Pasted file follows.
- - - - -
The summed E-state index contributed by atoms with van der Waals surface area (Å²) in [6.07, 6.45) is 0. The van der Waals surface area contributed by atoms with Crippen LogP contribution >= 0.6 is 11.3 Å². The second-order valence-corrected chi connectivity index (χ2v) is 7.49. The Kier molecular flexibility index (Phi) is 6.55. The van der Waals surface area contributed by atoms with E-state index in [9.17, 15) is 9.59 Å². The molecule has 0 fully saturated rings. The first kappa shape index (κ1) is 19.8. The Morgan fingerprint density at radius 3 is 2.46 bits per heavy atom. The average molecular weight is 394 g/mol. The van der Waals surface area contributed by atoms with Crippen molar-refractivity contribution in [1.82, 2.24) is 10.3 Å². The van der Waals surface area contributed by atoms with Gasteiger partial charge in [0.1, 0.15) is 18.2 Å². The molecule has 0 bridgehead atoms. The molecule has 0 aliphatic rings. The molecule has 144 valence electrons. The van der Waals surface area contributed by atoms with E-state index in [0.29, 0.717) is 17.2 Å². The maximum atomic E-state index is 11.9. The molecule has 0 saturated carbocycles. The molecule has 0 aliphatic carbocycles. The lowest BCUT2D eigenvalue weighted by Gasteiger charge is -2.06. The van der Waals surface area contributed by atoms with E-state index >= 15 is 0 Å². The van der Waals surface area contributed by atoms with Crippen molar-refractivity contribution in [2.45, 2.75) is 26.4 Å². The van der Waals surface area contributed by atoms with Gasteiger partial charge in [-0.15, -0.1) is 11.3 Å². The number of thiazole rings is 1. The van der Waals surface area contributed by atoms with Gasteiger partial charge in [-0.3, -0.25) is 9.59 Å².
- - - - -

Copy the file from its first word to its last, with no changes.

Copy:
The summed E-state index contributed by atoms with van der Waals surface area (Å²) in [6.07, 6.45) is 0. The van der Waals surface area contributed by atoms with Crippen LogP contribution >= 0.6 is 11.3 Å². The second-order valence-corrected chi connectivity index (χ2v) is 7.49. The Kier molecular flexibility index (Phi) is 6.55. The van der Waals surface area contributed by atoms with E-state index in [9.17, 15) is 9.59 Å². The molecule has 0 fully saturated rings. The first kappa shape index (κ1) is 19.8. The Morgan fingerprint density at radius 3 is 2.46 bits per heavy atom. The average molecular weight is 394 g/mol. The van der Waals surface area contributed by atoms with Crippen molar-refractivity contribution in [1.82, 2.24) is 10.3 Å². The van der Waals surface area contributed by atoms with Gasteiger partial charge in [0.1, 0.15) is 18.2 Å². The molecule has 0 bridgehead atoms. The molecule has 0 aliphatic rings. The molecule has 144 valence electrons. The van der Waals surface area contributed by atoms with E-state index in [0.29, 0.717) is 17.2 Å². The maximum atomic E-state index is 11.9. The molecule has 0 saturated carbocycles. The molecule has 0 aliphatic carbocycles. The lowest BCUT2D eigenvalue weighted by Gasteiger charge is -2.06. The van der Waals surface area contributed by atoms with E-state index >= 15 is 0 Å². The van der Waals surface area contributed by atoms with Crippen molar-refractivity contribution in [2.45, 2.75) is 26.4 Å². The van der Waals surface area contributed by atoms with Gasteiger partial charge in [-0.15, -0.1) is 11.3 Å². The number of thiazole rings is 1. The van der Waals surface area contributed by atoms with Gasteiger partial charge in [-0.3, -0.25) is 9.59 Å².